Some feature films that seem to fall into the TM genre: Stop-Loss (Pierce) and Slumdog Millionaire (Boyle). Boyles film was like a Disney cartoon and carried one simple text message: everyone can conquer adversity and feel good. Slum Dog structured like a two hour long pop promo and it’s all singing dancing finale castes all that had gone before it as a sort of embryonic preparation for its ultimate destiny. Pierces’s Stop-Loss relates to the clause in the contract American soldiers sign when they enlist. It’s a clause which gives the US armed forces the right to compel military personnel to extend their service beyond the time for which they originally signed. Pierce’s film is made is response to her feelings about this issue. The problem is that film (or for that matter the novel or poetry) is generally not employed to its most powerful or persuasive effect when it is reduced to being a vehicle for an issue; when used as a mere vehicle, a simple conduit for a message.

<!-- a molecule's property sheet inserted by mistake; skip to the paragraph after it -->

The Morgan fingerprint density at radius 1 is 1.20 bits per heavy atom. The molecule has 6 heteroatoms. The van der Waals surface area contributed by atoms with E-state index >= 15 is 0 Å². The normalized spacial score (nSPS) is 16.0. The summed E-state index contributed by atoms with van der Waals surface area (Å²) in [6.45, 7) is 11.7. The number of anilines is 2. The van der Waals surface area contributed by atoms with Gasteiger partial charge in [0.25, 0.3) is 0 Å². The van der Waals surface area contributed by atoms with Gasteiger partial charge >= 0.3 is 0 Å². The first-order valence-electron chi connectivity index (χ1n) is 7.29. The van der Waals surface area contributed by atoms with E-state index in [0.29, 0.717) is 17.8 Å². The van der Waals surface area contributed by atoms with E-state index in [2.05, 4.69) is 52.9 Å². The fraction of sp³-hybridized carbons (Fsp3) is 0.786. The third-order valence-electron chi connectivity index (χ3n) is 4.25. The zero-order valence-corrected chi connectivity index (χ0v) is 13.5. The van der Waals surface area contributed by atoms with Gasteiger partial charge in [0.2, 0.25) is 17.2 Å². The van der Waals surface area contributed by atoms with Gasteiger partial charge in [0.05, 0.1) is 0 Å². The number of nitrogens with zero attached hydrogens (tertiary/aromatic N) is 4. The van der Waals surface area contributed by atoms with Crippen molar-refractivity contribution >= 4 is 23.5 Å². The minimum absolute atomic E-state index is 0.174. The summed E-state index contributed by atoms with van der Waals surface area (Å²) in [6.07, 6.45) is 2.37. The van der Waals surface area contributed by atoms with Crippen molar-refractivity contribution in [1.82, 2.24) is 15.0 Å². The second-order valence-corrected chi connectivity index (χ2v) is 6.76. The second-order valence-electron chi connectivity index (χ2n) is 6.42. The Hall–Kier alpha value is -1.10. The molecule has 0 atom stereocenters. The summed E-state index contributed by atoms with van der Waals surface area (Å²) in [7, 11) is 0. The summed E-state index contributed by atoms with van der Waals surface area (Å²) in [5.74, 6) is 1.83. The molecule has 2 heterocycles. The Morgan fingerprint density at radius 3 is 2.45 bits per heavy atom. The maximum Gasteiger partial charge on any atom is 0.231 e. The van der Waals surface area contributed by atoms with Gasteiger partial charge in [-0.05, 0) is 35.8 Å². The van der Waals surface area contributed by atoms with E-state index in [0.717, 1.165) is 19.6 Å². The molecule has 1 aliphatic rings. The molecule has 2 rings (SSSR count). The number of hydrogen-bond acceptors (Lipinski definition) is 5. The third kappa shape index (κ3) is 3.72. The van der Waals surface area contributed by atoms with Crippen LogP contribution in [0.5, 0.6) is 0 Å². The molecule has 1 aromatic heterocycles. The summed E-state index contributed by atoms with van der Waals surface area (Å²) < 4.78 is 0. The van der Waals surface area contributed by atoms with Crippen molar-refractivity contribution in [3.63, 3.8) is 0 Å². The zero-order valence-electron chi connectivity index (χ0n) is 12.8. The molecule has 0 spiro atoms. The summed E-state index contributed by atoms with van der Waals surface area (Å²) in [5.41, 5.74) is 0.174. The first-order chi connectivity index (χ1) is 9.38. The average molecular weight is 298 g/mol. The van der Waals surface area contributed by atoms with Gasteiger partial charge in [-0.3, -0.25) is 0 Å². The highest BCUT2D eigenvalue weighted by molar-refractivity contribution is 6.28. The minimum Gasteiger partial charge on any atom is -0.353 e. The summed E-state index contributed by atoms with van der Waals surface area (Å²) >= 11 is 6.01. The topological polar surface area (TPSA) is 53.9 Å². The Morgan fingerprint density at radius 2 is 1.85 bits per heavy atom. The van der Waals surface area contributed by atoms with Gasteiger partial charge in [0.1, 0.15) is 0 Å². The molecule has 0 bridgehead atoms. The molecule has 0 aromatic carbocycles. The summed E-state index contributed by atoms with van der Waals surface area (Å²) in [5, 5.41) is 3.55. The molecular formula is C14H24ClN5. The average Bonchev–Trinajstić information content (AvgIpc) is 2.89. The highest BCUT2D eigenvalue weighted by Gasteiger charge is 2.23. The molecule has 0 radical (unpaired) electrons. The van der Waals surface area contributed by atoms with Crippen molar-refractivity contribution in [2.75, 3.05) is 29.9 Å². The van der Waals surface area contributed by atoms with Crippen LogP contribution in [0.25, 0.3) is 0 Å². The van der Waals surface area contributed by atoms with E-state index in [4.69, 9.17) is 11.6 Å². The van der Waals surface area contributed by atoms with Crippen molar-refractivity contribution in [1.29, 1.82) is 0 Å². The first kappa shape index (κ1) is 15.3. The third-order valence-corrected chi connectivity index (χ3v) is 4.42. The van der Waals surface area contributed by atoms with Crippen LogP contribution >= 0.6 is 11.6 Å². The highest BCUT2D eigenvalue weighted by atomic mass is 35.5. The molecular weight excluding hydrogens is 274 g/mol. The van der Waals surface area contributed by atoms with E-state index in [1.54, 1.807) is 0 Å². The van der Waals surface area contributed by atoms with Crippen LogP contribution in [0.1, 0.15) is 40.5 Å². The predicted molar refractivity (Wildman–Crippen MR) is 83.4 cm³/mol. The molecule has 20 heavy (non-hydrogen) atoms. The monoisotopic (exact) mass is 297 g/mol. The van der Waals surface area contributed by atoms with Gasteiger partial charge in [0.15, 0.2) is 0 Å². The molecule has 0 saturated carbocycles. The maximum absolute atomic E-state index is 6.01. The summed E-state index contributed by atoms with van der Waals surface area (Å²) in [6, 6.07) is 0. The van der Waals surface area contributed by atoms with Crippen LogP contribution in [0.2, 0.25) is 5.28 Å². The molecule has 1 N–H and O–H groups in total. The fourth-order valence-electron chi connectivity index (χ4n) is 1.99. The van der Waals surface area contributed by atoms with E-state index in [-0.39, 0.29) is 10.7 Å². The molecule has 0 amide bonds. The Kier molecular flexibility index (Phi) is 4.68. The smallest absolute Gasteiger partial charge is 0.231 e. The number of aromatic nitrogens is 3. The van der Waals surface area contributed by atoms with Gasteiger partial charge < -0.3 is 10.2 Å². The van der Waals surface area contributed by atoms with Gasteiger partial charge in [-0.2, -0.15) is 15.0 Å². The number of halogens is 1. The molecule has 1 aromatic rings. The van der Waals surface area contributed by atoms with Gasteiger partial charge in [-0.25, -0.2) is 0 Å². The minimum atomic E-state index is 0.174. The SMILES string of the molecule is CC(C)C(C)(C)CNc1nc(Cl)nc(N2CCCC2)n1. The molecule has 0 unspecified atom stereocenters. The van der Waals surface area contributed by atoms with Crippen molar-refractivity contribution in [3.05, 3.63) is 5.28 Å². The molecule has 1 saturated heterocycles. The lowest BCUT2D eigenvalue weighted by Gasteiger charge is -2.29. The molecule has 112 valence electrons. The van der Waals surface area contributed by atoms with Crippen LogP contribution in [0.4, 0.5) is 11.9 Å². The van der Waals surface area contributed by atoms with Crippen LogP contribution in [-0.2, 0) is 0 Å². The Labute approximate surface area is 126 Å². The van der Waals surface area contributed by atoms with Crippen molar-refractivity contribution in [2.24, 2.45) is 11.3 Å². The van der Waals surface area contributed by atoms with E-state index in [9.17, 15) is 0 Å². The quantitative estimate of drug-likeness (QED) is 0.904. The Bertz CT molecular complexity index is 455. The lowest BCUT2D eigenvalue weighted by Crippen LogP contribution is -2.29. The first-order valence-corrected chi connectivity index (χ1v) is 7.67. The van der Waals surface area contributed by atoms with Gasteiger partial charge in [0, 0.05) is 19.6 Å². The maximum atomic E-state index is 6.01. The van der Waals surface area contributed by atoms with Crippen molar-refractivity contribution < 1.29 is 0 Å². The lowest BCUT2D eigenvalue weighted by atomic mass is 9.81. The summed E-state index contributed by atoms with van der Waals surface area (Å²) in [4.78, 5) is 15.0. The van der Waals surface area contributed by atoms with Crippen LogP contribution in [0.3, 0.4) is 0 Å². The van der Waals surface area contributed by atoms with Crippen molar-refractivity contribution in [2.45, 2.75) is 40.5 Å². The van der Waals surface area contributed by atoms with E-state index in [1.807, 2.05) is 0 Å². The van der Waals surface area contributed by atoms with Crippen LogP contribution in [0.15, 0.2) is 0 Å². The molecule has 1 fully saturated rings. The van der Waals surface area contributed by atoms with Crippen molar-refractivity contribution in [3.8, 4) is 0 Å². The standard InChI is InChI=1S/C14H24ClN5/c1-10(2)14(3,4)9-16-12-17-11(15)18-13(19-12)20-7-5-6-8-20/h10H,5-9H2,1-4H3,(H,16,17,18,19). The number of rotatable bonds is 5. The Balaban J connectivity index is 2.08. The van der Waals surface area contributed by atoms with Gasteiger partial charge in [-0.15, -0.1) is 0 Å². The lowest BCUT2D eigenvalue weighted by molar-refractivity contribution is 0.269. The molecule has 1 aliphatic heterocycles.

The final genre I want to look at is the ‘Wheird’. In some ways it is a close relation to the Horror movie, but usually has a stronger social-cultural matrix. ‘Wheird’ movies reflect societies where the values of consumerist capitalism create characters who, beyond a surface appearance of conformity, have little social cohesion. The economics of late capitalism isolates individuals decisively, leading to social relations of untrammelled desires. ‘Wheird’ genre characters are released into a notional freedom driven by the desires of image and object based culture. ‘Wheird’ as genre takes up the idea of a particular form of socially and economically determined isolation, and develops it as a circuit of amplification within the erogenous zone of the enclosed individual and their subjective world. The ‘Wheird’ genre normally envelops and entraps individuals ever deeper into the circuitry of subjective responses. There are no wider social or political responses to the situation, only individuated.